This is now a defining moment for these islands.
A new generation is questioning partition.
A new political discourse has begun about the future of Ireland north and south, and relationships with Britain and Europe.
The debate on Irish unity and the timing of a unity referendum have now moved centre stage.
It’s time for a fundamental paradigm shift in British policy towards Ireland.
The Irish government needs to begin preparing for constitutional, political and economic transition towards Irish Unity.
It should facilitate an open, inclusive national conversation involving all citizens, political parties, social partners and civic society.
That is; a dialogue about our future which addresses all concerns, accommodations and compromises relevant to the negotiation of a new all Ireland, constitutional democracy.
Previous moments of political change have required that labour should wait.
The current strategic challenge for the Irish labour movement north and south is to engage with this emerging discussion.
To paraphrase Connolly in his opening contributions to the Connolly/Walker debate;
‘Constitutional change’ then is almost a certainty of the future.
The labour movement will only successfully put its mark on the Irish unity debate by asserting the primacy of economic democracy, and a rights based society in a new Ireland.
That will require Irish trade unionists to take strategic positions on supporting an Irish unity referendum and then to campaign positively for constitutional change.
The status quo has failed us all.
Connolly’s vision of a united Ireland which serves the interests of the many instead of the few will not be wished into existence.
Labour should not wait again.
The Irish labour movement should now introduce a progressive labour agenda to the Irish unity debate, and the unfolding discourse on future constitutional and political change.
Sinn Féin TD for Louth Gerry Adams has said that he is deeply concerned at confirmation this afternoon that The Authentic Food Company has decided to close its Dundalk facility with immediate effect.
Deputy Adams said:
“It is extremely bad news for the 180 staff at The Authentic Food Company that operations are to cease at the Dundalk facility.
“It is also worrying that the company has stated that the Dundalk branch of the company is being placed in administration.
“I first wrote to the company on 21st September, asking them to clarify their future intentions following representations to my office from concerned staff.
“The company did not respond to my email nor to correspondence from local Sinn Féin councillors Ruairí Ó Murchú and Anne Campbell who have spoken with workers numerous times.
“These staff have been treated deplorably. They have been in limbo for the past month with no communication from the company.
“I have contacted Nik Basran, Managing Director, again today and asked that he meet with staff and offer them terms which reflect their commitment over many years.
“I understand that The Authentic Food Company is a profitable business. It should now offer optimum redundancy terms to its workforce in Dundalk.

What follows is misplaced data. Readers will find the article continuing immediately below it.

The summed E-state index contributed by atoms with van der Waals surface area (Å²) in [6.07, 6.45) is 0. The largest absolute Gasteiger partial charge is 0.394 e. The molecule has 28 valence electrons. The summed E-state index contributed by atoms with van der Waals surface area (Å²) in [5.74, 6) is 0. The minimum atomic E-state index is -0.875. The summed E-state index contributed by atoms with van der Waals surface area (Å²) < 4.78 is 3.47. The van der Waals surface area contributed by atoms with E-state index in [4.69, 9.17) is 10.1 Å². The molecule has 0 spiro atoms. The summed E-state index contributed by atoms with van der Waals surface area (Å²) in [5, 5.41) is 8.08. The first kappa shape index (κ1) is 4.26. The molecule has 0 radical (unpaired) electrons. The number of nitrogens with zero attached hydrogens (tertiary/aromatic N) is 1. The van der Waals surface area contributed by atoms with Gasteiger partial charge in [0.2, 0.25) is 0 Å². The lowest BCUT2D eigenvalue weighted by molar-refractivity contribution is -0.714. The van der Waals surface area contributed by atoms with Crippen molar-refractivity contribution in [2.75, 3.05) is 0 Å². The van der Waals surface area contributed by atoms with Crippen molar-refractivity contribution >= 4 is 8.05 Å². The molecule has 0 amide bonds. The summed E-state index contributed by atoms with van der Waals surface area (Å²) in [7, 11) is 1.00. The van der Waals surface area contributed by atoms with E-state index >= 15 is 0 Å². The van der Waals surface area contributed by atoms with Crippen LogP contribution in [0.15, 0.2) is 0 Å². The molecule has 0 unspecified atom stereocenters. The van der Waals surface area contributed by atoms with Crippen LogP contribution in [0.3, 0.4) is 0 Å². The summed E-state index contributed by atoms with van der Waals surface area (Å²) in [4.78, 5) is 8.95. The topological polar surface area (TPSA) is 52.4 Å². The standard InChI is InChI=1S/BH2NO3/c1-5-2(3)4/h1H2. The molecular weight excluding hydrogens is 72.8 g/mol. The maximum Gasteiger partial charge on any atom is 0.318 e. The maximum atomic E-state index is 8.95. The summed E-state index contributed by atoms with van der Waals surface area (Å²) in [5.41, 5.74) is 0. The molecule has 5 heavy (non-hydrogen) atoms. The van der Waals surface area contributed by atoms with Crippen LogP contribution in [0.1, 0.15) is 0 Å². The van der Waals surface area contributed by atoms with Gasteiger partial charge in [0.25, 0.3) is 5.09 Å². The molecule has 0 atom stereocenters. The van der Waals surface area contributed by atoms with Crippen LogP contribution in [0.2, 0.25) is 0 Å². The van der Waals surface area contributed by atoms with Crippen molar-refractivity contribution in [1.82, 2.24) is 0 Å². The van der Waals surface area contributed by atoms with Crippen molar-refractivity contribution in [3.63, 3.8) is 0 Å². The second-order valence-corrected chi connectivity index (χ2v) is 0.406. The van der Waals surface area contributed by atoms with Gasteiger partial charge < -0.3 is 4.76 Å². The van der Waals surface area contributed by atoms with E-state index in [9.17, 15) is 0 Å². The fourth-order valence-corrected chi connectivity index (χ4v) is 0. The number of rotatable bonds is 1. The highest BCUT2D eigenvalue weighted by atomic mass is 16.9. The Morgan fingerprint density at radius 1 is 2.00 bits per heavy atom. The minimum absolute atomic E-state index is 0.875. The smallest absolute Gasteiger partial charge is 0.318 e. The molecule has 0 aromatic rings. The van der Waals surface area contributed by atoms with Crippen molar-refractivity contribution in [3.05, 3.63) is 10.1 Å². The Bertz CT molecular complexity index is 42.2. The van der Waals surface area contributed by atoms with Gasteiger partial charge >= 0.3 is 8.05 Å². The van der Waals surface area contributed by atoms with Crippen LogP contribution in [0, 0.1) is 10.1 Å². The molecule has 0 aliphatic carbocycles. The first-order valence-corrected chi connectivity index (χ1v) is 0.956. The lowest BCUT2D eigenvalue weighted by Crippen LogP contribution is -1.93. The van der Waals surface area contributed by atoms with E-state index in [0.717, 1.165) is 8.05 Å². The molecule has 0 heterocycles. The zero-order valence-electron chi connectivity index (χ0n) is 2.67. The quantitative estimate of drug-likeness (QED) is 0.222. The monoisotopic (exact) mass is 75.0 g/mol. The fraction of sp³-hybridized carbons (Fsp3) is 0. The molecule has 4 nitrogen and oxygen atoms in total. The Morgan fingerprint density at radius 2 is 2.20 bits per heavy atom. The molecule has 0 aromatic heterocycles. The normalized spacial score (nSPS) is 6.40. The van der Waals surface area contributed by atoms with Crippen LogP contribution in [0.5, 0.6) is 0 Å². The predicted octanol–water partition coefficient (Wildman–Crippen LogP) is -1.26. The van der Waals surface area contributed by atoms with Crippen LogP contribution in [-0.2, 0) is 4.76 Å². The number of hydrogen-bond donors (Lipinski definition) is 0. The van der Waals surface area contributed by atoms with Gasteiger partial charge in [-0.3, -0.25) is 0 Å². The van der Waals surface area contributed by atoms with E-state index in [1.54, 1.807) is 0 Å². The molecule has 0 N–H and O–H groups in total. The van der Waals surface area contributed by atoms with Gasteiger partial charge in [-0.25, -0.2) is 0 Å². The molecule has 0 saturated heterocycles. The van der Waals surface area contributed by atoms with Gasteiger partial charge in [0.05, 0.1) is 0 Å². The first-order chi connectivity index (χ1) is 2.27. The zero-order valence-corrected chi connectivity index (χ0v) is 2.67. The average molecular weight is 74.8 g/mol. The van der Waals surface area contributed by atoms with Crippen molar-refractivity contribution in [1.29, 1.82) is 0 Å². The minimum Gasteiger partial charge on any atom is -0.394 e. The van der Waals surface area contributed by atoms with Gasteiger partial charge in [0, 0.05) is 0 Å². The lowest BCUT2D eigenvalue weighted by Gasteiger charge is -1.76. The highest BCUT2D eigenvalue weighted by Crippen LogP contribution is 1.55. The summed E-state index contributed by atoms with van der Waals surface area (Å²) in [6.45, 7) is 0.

“I have also contacted the Minister for Business, Enterprise and Innovation Heather Humphreys to request her immediate intervention in this matter.”
Presidential Election candidate Liadh Ní Riada speaking to a large gathering in Belfast this afternoon was highly critical of the record of the current incumbent Michael D Higgins on defending the interests of Irish citizens in the six counties.
In the course of a wide-ranging address the Sinn Féin candidate said:
“For the almost 100 years since partition the cosy political consensus in Dublin between Fianna Fáil, Fine Gael and Labour have been happy to acquiesce to the injustice of partition.
“The rights and entitlements of Irish citizens in the north have always been a second or third or fourth consideration if indeed a consideration at all.
“Sadly for many years this black spot when it came to Irish citizens here extended to the Áras.
“That changed first when Mary Robinson in the early days of the Peace Process travelled here to Belfast and met with Gerry Adams and others. Under Mary McAleese the Áras became a warm house for citizens here.
“However in the past seven years this trend has not continued.
“Lip service has been resumed.
“The decision not to attend any of the events to mark the centenary of the Rising here in the north is but one example of this.
“Let me say clearly that the Irish citizens of this part of Ireland deserve more than a Garden Party and platitudes from the Arás.”
Note to editors: The full text of the address can be found below:
Ar an gcéad dul síos teastaíonn uaim mo bhuíochas a ghabháil daoibh bheith liom inniu. Is mór an onóir dom bheith I bhur dteanna chun labhairt libh mar ghearr ar an fís atá agam, an fís atá again mar phoblachtánaigh, d’Éirinn nua, neamhspleách agus forásach.
Firstly I would like to thank people for coming here this afternoon.
The only Presidential election event to take place in Ireland's second city.
Belfast is a city with a proud legacy to the entire island.
For many its history is one of rebellion; of struggle; and of unyielding sacrifice.
It’s a city that has long played host to resistance, from United Irishmen Henry Joy McCracken and Wolfe Tone at Cavehill; to the movements of Connolly, Markievicz, and the founding of Na Fianna.
It’s city that has never been afraid to take on the weight of an Empire.
It is also a city that borne a huge loss supporting an Empire. An Empire that once boasted that the sun never set upon.
Tens of thousands of young men left this city for Flanders fields and fought and died alongside tens of thousands of their fellow Irish in a needless and pointless slaughter at the Somme and elsewhere.
The graves of those young men from every corner of our island show no difference for those believing they were fighting for God & Ulster or indeed for Home Rule.
And indeed why would they.
The events of 100 years ago be they in far off foreign fields or on the battled scarred streets of Dublin as brave men and women from our political tradition struck for our freedom still resonate to this day.
They resonate because of the disastrous vista which followed in the years after the events of 1916.
Revolution was met with counter Revolution.